The New York Times: A Fellow Outsider, Ben Carson Rivals Donald Trump In Polls, If Not In Pomp
Mr. Carson, who first drew political notice by criticizing President Obama’s health care law at a National Prayer Breakfast in 2013, favors repeal of the law. He favors a flat tax that can be filed in 15 minutes. The debate over global warming, he has said, is “irrelevant.” On many other issues, he has offered mostly general statements, but he plans to roll out detailed policies, including on immigration, after Labor Day. Mr. Carson has also accused Planned Parenthood of opening most of its clinics in black neighborhoods “to control that population.” The statement was debunked by various news media fact-checkers, including The Washington Post, which gave the claim “four Pinocchios.” (Gabriel, 9/1)

NPR: Are Statins Bad For Me? Personalized Medicine Can't Yet Say
About 25 to 30 percent of people prescribed statins dump them within a year. I flunked Lipitor after a few wretched months. Statins are prescribed to lower cholesterol in people who show risk factors for cardiovascular disease or diabetes, or who already have them. Side effects can include muscle weakness, diabetes onset and, rarely, permanent muscle damage. These risks are higher in women, with age, and with certain heart and blood pressure drugs. (Wolfson, 9/1)

The Washington Post: Eko’s Stethoscope Shows The Potential Of Digital Technology To Reinvent Health Care
About 200 years ago a French physician rolled a sheet of paper into a cylinder and held it up to the chest of a patient. The creation was crude and simple, but it worked. Rene Laenneac could better hear his patient’s heartbeat, and the stethoscope was born. Today, the stethoscope remains a fixture in medicine, draped around the shoulders of doctors. It’s also overdo for a makeover. Now Eko Devices, a Silicon Valley start-up, has received FDA approval for its digital stethoscope, which brings the power of modern technology to an already essential device. (McFarland, 9/2)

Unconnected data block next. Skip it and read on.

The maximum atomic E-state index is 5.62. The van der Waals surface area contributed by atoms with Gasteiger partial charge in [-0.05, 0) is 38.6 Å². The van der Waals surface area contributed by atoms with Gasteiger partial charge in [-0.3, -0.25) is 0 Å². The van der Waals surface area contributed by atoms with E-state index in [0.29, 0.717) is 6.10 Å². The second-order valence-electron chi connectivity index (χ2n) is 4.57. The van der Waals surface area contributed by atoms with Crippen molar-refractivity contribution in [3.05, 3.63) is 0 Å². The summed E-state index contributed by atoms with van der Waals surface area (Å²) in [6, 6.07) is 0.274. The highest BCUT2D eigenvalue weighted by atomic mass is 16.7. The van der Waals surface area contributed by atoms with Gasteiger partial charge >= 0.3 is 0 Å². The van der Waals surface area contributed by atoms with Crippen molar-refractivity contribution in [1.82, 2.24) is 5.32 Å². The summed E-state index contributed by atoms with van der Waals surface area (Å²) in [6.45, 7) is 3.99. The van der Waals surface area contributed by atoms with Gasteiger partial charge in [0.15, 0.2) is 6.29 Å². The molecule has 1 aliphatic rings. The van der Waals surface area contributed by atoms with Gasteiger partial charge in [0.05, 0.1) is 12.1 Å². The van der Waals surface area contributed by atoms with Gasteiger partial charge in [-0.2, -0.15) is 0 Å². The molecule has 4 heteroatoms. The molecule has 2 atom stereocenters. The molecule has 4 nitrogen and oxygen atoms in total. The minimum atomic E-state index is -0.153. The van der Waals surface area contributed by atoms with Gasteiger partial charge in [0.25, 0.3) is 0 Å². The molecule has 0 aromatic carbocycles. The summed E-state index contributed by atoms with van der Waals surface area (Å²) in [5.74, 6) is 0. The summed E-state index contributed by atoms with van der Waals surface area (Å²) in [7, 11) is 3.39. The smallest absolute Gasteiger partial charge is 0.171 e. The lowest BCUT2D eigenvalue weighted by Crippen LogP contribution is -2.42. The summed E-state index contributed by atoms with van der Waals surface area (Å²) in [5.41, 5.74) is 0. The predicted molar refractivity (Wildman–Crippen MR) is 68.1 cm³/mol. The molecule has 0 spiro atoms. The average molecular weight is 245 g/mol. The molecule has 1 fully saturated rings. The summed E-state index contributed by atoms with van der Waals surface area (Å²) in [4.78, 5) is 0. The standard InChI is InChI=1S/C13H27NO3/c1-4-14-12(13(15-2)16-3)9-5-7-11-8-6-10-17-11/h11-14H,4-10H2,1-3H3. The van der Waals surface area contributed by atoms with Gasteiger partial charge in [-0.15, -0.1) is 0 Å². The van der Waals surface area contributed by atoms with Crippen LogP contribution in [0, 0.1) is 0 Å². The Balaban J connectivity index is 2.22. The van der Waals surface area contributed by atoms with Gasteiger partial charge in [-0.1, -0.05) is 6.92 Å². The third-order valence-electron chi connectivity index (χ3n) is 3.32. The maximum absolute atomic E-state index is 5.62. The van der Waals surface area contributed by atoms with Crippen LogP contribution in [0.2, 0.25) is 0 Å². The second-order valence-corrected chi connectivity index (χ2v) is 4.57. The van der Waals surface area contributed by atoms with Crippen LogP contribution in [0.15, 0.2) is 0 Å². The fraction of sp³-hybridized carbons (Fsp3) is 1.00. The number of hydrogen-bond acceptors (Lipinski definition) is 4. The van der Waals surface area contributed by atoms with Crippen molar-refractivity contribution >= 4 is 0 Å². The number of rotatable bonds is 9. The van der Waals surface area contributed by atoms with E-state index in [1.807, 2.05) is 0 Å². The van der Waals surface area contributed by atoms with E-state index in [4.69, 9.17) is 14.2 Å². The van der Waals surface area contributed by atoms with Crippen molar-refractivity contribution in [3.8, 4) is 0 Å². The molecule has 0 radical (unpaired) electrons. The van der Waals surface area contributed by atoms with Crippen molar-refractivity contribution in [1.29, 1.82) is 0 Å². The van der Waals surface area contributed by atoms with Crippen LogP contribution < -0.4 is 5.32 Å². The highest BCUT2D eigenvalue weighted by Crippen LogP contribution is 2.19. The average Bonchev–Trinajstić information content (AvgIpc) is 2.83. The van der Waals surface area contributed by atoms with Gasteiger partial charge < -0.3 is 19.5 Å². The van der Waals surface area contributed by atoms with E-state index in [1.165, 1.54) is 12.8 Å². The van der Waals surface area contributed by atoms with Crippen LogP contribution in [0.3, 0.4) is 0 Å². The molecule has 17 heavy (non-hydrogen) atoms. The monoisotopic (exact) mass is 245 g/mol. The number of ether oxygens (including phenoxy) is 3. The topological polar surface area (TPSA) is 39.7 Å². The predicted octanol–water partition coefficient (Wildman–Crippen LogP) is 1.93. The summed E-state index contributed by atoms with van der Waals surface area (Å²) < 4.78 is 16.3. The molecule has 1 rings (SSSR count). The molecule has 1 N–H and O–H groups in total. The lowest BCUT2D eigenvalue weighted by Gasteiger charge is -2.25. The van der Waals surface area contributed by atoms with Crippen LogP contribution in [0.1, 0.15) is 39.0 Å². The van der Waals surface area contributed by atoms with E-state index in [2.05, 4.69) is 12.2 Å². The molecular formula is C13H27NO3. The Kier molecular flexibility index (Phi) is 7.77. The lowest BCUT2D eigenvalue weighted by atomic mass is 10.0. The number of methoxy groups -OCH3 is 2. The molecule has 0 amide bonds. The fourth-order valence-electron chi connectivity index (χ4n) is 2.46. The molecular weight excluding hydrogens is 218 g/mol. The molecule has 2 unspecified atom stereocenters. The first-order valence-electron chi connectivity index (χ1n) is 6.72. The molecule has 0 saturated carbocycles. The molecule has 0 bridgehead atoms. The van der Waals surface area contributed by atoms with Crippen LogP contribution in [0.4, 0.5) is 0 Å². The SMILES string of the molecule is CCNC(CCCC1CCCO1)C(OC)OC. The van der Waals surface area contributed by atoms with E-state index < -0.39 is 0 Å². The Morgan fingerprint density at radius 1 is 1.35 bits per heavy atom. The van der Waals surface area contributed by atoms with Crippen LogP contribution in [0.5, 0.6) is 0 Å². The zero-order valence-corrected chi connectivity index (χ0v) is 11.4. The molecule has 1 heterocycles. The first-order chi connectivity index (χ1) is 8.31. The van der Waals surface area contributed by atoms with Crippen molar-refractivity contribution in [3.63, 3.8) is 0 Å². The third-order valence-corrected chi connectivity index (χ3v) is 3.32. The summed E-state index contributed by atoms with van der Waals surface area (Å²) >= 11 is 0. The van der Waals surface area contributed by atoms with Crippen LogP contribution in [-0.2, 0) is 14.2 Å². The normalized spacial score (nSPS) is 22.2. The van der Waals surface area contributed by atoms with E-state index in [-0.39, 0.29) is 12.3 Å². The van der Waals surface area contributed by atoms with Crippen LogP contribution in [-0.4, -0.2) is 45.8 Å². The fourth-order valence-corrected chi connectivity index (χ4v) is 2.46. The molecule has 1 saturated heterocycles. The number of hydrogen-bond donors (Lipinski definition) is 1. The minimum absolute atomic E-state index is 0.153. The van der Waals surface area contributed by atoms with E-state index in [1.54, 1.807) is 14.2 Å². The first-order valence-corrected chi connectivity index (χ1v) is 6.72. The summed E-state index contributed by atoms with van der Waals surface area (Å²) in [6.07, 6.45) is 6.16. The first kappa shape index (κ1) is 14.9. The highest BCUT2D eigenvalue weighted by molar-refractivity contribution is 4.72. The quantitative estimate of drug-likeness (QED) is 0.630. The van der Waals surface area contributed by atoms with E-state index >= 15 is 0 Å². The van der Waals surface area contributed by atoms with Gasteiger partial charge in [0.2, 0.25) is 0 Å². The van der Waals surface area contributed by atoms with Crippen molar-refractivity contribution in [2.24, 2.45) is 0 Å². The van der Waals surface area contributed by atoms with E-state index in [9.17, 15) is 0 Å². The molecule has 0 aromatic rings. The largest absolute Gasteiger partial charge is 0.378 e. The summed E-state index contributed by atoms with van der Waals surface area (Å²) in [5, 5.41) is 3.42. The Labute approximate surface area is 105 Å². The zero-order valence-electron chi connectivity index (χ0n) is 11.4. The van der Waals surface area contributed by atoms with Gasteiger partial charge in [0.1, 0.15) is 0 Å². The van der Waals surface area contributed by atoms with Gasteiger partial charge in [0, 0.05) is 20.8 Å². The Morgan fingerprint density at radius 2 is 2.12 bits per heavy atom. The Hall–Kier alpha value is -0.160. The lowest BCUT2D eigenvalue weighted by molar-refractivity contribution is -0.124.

Los Angeles Times: Big Hike In Executive Pay At Nonprofit Blue Shield Draws State Scrutiny
Nonprofit insurer Blue Shield of California boosted executive compensation by $24 million in 2012 — a 64% jump over the previous year — according to a confidential state audit reviewed by The Times. The health insurance giant won't say who got the money or why. But Blue Shield's former public policy director, Michael Johnson, who left this year and is now a company critic, said senior officials at the insurer told him that former Chief Executive Bruce Bodaken received about $20 million as part of his 2012 retirement package, on top of his annual pay. (Terhune, 9/1)

The Washington Post: Hepatitis C Screening Push Focuses On Boomers, IV Drug Users
Delaware health officials are focusing a new campaign on hepatitis C screening for baby boomers and intravenous drug users. The News Journal reports ( that the Delaware Division of Public Health will launch the program in mid-October. The program will teach health care providers, particularly primary care doctors and substance abuse clinicians, about how the disease is transmitted and whom to screen. (9/1)

The New York Times: Operators Of 2 Ohio Abortion Clinics Sue Over State Hurdles
The operators of two southwest Ohio abortion clinics asked a federal court on Tuesday to declare recently enacted state laws governing their operations unconstitutional. Planned Parenthood of Southwest Ohio and Women's Med Group sued in U.S. District Court, targeting several provisions tucked into the state's two most recent operating budgets, signed into law by Republican Gov. John Kasich this year and in 2013. (9/1)

Los Angeles Times: Key Assembly Panel Approves Aid-In-Dying Bill For California
A bill allowing physicians in California to prescribe lethal doses of drugs to hasten the death of the terminally ill passed a key milestone Tuesday when it was approved by its first committee in the state Assembly. A similar bill had previously stalled during the regular session in the Assembly Health Committee, but the proposal was revived when Gov. Jerry Brown called a special session with a different committee membership that was supportive of the bill. (McGreevy, 9/1)

The Wall Street Journal: Dispute Intensifies In Illinois Over Budget, Unions
Supporters of the legislation say it will ensure a fair outcome to talks in which the Rauner administration is trying to make sweeping changes, including a sharp increase in employee contributions to health benefits and no longer allowing union dues to be deducted from worker pay, said Roberta Lynch, executive director of Council 31. “They came in with most extreme demands we’ve ever seen,” she said. The governor says the bill will eventually put the labor contract in the hands of a union-friendly arbitrator and prevent Mr. Rauner from getting the best deal for the state. Such a result would increase salary and benefit costs and only exacerbate the state’s fiscal problems, administration officials said. (s, 9/1)

Kaiser Health News is an editorially independent operating program of the Kaiser Family Foundation. (c) 2014 Kaiser Health News. All rights reserved.